Simple Verisimilitude Examples in Literature

, Staff Editor
Updated June 19, 2020
verisimilitude reading Moby Dick
    verisimilitude reading Moby Dick
    harbor: Science & Society Picture Library / Used under Getty Images editorial license , woman: martin-dm / E+ / Getty

Verisimilitude is a big word with a simple definition. If you’ve ever connected with a work of fiction because it felt real in some ways, you’ve been influenced by verisimilitude. Learn more about this important literary device through examples and explanations.

Literary Definition of Verisimilitude

Verisimilitude (v-air-eh-sim-ill-ih-tood) is a noun defined as “appearing, or having the appearance of, being real or true.” The term comes from the Latin word verisimilitudo, which means “probably.”

In literature, verisimilitude portrays everything from setting and characters to dialogue and plot in ways that feel authentic and true even though they are made up.

Role of Verisimilitude in Literature

Expert writers consider verisimilitude an essential literary device used in fiction. This semblance of truth in specific elements or the whole story helps readers connect to the work because they are able to believe it could be real.


Two Types of Verisimilitude

While the degree of verisimilitude can vary from piece to piece, there are two main types of verisimilitude.

  • cultural verisimilitude - how plausible it is in the real world
  • generic verisimilitude - how plausible it is in that genre of literature

Examples of Verisimilitude in Literature

You can find examples of verisimilitude in children’s books and adult books from all fiction genres. You wouldn’t typically call the realism in nonfiction works verisimilitude because nonfiction is actually real rather than appearing real.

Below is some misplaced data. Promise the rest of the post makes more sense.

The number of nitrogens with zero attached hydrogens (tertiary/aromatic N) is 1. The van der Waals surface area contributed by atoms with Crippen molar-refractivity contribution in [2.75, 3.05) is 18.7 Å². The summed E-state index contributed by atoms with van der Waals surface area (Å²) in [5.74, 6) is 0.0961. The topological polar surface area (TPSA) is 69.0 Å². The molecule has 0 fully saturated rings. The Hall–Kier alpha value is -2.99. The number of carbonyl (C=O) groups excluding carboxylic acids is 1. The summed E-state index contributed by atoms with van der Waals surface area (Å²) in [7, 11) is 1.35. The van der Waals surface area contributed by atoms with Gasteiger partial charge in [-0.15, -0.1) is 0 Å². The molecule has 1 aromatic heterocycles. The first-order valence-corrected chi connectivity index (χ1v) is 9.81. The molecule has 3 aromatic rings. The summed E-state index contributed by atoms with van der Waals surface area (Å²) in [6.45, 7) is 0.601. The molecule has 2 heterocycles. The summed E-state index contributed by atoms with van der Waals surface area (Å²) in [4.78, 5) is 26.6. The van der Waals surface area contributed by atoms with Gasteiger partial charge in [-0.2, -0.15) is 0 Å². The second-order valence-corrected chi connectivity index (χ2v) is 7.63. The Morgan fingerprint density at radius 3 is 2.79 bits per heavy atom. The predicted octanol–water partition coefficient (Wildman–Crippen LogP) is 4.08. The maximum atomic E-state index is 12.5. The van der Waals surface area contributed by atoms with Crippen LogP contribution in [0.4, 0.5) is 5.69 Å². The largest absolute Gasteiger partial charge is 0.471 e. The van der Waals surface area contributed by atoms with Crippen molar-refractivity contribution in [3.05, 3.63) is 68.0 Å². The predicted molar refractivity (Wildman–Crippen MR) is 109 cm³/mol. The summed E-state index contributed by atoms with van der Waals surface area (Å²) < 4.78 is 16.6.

Hogwarts School of Witchcraft and Wizardry

While students at a normal British boarding school don’t typically take classes like Potions or Defense Against the Dark Arts, many elements of the fictional Hogwarts from J.K. Rowling’s Harry Potter series resemble real British boarding school life.

These books have cultural verisimilitude because a boarding school is plausible in the real world and generic verisimilitude because those classes make sense in the genre of magical realism.


Moby Dick by Herman Melville

Moby Dick by Herman Melville is a work of fiction about a man and his battle with a whale. Melville uses real whaling terms and descriptions throughout the book after being inspired by a real-life incident where a whale seemingly attacked a ship. This high degree of cultural verisimilitude rings true to readers.

The Outlander Series by Diana Gabaldon

You might not believe time travel is possible, but author Diana Gabaladon’s use of verisimilitude in her Outlander series makes readers believe Claire and Jamie could be real people. Her depictions of realistic life in Scotland in the 1700s along with the use of the Gaelic language have great cultural verisimilitude.

The Appeal of Verisimilitude

Even if verisimilitude is a new vocabulary word for you, you’ve probably noticed it in the fiction books you’ve read. If you like this feeling of truth in fiction, you might also like to explore the use of things like anachronism.